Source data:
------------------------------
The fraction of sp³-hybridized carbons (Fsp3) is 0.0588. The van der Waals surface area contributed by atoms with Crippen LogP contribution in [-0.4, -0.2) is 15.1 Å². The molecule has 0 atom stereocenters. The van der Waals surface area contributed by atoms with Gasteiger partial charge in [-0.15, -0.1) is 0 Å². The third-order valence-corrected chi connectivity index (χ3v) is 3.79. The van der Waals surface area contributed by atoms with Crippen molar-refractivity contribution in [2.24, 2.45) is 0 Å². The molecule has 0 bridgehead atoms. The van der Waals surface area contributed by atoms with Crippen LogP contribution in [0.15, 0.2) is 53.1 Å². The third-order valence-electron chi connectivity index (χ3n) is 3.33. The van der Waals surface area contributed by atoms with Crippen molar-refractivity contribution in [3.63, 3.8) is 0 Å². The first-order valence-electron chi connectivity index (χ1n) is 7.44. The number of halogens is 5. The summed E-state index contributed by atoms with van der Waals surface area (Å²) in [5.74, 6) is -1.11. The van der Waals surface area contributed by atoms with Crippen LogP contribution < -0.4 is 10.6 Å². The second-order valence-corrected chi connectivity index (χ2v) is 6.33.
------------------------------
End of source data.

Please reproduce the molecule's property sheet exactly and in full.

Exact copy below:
The fraction of sp³-hybridized carbons (Fsp3) is 0.0588. The van der Waals surface area contributed by atoms with Crippen LogP contribution in [-0.4, -0.2) is 15.1 Å². The molecule has 0 atom stereocenters. The van der Waals surface area contributed by atoms with Gasteiger partial charge in [-0.15, -0.1) is 0 Å². The third-order valence-corrected chi connectivity index (χ3v) is 3.79. The van der Waals surface area contributed by atoms with Crippen molar-refractivity contribution in [2.24, 2.45) is 0 Å². The molecule has 0 bridgehead atoms. The van der Waals surface area contributed by atoms with Crippen LogP contribution in [0.15, 0.2) is 53.1 Å². The third-order valence-electron chi connectivity index (χ3n) is 3.33. The van der Waals surface area contributed by atoms with Crippen molar-refractivity contribution in [3.63, 3.8) is 0 Å². The first-order valence-electron chi connectivity index (χ1n) is 7.44. The number of halogens is 5. The summed E-state index contributed by atoms with van der Waals surface area (Å²) in [5.74, 6) is -1.11. The van der Waals surface area contributed by atoms with Crippen LogP contribution < -0.4 is 10.6 Å². The second-order valence-corrected chi connectivity index (χ2v) is 6.33.